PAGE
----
If you are thinking about buying your first home, chances are you are saving up for a down payment.
Yet that’s not the only cash you’ll have to come up with before you get the keys to your new place. And once you do, there are costs associated with starting up and maintaining your home.
“It is always more than people think,” said certified financial planner Sophia Bera, CEO and founder of Gen Y Planning, based in Austin, Texas.
For instance, the median sale price of houses sold in the U.S. was $327,100 in the first quarter of 2020, according to the St. Louis Federal Reserve.
Starter homes, however, are typically less expensive. The National Association of Realtors found that the starter median home price in U.S. metro areas was $233,400 in the first quarter of 2020. If you have a down payment of 20%, which Bera recommends, you’ll have to come up with $46,680. If you put down 10%, you’ll need $23,340 and a 3% down payment is $7,002.
Then there are closing costs, which may run thousands of dollars, and other often overlooked funds you’ll need to get started — like buying furniture and having money set aside for maintenance.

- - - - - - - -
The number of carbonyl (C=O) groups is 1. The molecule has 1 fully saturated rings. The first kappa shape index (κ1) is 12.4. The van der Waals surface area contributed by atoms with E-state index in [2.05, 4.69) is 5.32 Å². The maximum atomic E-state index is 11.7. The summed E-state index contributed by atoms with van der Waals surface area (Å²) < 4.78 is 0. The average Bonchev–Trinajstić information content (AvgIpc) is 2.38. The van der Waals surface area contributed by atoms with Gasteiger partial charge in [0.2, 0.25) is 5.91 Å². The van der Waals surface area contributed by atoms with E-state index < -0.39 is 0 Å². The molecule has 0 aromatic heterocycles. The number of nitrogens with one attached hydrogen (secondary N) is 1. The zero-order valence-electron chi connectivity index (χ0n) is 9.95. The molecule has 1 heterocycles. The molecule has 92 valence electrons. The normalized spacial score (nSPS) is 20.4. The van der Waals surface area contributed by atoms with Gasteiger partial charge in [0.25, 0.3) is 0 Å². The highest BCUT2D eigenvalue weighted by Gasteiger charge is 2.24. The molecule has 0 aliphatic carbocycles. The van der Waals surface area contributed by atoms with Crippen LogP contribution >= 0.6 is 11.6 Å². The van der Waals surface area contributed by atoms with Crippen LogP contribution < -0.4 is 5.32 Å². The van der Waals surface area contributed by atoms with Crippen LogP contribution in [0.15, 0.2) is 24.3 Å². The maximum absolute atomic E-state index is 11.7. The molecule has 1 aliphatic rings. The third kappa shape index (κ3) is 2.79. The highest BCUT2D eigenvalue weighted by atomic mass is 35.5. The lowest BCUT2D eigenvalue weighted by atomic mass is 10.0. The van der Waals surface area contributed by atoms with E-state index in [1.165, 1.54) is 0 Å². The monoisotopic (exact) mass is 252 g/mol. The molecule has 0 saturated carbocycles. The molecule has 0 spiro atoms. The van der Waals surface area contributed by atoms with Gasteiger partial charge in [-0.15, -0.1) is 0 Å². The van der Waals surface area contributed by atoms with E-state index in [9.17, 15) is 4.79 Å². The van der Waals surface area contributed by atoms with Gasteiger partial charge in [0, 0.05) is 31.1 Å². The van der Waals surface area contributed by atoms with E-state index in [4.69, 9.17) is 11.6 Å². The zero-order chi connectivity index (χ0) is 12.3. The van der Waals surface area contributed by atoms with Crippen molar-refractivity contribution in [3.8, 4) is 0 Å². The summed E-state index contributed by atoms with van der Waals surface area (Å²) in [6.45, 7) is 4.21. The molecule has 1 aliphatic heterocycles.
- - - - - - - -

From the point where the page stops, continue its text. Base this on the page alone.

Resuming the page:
Here’s what to look out for when buying your first home.
However, that doesn’t necessarily mean you are going to get that rate. Banks take into account your credit score, the type of loan and how much you put down. It also depends on the lender; some may offer lower rates than others.
“We are looking at pretty high credit worthy people, on average, when we report those numbers,” said Skylar Olsen, Zillow’s senior principal economist.
“It is a 20% down-payment rate we are talking about.”
There are different types of loans, like conventional mortgages with a 30-year or 15-year fixed rate. Adjustable rate mortgages, or ARMS, may offer a lower initial rate. With an adjustable rate loan, after a fixed time period, the rate goes up.
There are also FHA loans, which offer low down payments and closing costs and are guaranteed by the federal government. They also come with an upfront premium of 1.75% of the purchase price of the home. For a $233,400 home, that means you’ll pay a mortgage insurance premium of $4,084.50. You’ll also pay monthly insurance premiums, which depends on your loan amount, the term of your mortgage and your loan-to-ratio value. It ranges from 0.45% to 1.05% of the loan amount.
Service members and veterans can apply for a VA home loan and a down payment or private mortgage insurance often isn’t required. The current rate for a 30-year fixed loan is 3.4%, according to Bankrate.
Shop around for the best interest rate and fees and then get pre-approved for a mortgage.
This is the part of the sales price that you pay out of pocket. You finance the rest with your mortgage.
While a 20% down payment may seem hefty, there is one big advantage to it: Anything less…
Read More: Here’s how much money you’ll really need to buy your first home